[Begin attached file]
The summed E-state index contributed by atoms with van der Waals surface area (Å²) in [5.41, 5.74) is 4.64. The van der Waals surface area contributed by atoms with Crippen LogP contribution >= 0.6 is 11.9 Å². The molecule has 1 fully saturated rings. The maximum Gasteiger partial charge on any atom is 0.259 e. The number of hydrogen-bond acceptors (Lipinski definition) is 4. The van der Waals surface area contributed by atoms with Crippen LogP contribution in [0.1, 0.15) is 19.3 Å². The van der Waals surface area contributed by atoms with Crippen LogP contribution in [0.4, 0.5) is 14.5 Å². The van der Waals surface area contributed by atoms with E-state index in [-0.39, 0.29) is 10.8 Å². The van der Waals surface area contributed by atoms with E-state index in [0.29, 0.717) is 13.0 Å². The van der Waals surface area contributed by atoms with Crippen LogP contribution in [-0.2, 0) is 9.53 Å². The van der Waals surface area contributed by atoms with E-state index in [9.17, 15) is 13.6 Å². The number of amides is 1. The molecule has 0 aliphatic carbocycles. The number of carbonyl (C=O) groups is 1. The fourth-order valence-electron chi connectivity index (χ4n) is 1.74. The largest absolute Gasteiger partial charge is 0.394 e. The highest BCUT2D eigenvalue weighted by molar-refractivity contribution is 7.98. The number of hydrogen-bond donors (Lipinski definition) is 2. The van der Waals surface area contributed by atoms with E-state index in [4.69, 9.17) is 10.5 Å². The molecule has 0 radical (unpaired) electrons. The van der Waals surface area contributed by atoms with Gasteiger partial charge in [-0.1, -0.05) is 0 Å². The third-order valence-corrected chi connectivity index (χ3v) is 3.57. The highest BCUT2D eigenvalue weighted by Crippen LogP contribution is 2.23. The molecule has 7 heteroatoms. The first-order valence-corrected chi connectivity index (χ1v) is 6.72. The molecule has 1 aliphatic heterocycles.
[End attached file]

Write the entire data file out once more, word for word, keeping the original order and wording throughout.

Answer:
The summed E-state index contributed by atoms with van der Waals surface area (Å²) in [5.41, 5.74) is 4.64. The van der Waals surface area contributed by atoms with Crippen LogP contribution >= 0.6 is 11.9 Å². The molecule has 1 fully saturated rings. The maximum Gasteiger partial charge on any atom is 0.259 e. The number of hydrogen-bond acceptors (Lipinski definition) is 4. The van der Waals surface area contributed by atoms with Crippen LogP contribution in [0.1, 0.15) is 19.3 Å². The van der Waals surface area contributed by atoms with Crippen LogP contribution in [0.4, 0.5) is 14.5 Å². The van der Waals surface area contributed by atoms with E-state index in [-0.39, 0.29) is 10.8 Å². The van der Waals surface area contributed by atoms with E-state index in [0.29, 0.717) is 13.0 Å². The van der Waals surface area contributed by atoms with Crippen LogP contribution in [-0.2, 0) is 9.53 Å². The van der Waals surface area contributed by atoms with E-state index in [9.17, 15) is 13.6 Å². The number of amides is 1. The molecule has 0 aliphatic carbocycles. The number of carbonyl (C=O) groups is 1. The fourth-order valence-electron chi connectivity index (χ4n) is 1.74. The largest absolute Gasteiger partial charge is 0.394 e. The highest BCUT2D eigenvalue weighted by molar-refractivity contribution is 7.98. The number of hydrogen-bond donors (Lipinski definition) is 2. The van der Waals surface area contributed by atoms with E-state index in [4.69, 9.17) is 10.5 Å². The molecule has 0 radical (unpaired) electrons. The van der Waals surface area contributed by atoms with Gasteiger partial charge in [-0.1, -0.05) is 0 Å². The third-order valence-corrected chi connectivity index (χ3v) is 3.57. The highest BCUT2D eigenvalue weighted by Crippen LogP contribution is 2.23. The molecule has 7 heteroatoms. The first-order valence-corrected chi connectivity index (χ1v) is 6.72. The molecule has 1 aliphatic heterocycles.